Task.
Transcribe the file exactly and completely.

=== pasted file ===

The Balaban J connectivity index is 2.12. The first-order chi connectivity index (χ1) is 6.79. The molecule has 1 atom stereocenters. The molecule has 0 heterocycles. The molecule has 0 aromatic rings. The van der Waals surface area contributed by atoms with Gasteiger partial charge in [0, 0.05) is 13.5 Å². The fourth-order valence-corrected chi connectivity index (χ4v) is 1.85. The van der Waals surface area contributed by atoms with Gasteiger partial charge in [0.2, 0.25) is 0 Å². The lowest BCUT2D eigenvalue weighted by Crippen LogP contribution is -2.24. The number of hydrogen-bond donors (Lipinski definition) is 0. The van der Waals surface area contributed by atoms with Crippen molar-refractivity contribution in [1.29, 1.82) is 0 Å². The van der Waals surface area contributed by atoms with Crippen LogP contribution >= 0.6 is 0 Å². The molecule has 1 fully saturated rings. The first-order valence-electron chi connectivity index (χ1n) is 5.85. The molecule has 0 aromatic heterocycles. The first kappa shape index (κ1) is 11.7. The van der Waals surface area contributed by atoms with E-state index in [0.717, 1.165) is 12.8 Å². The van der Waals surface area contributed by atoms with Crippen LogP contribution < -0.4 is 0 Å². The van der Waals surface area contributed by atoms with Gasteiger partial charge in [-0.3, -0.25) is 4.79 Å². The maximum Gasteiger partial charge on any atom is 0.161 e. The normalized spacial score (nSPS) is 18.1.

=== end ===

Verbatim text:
The Balaban J connectivity index is 2.12. The first-order chi connectivity index (χ1) is 6.79. The molecule has 1 atom stereocenters. The molecule has 0 heterocycles. The molecule has 0 aromatic rings. The van der Waals surface area contributed by atoms with Gasteiger partial charge in [0, 0.05) is 13.5 Å². The fourth-order valence-corrected chi connectivity index (χ4v) is 1.85. The van der Waals surface area contributed by atoms with Gasteiger partial charge in [0.2, 0.25) is 0 Å². The lowest BCUT2D eigenvalue weighted by Crippen LogP contribution is -2.24. The number of hydrogen-bond donors (Lipinski definition) is 0. The van der Waals surface area contributed by atoms with Crippen molar-refractivity contribution in [1.29, 1.82) is 0 Å². The van der Waals surface area contributed by atoms with Crippen LogP contribution >= 0.6 is 0 Å². The molecule has 1 fully saturated rings. The first-order valence-electron chi connectivity index (χ1n) is 5.85. The molecule has 0 aromatic heterocycles. The first kappa shape index (κ1) is 11.7. The van der Waals surface area contributed by atoms with E-state index in [0.717, 1.165) is 12.8 Å². The van der Waals surface area contributed by atoms with Crippen LogP contribution < -0.4 is 0 Å². The van der Waals surface area contributed by atoms with Gasteiger partial charge in [-0.3, -0.25) is 4.79 Å². The maximum Gasteiger partial charge on any atom is 0.161 e. The normalized spacial score (nSPS) is 18.1.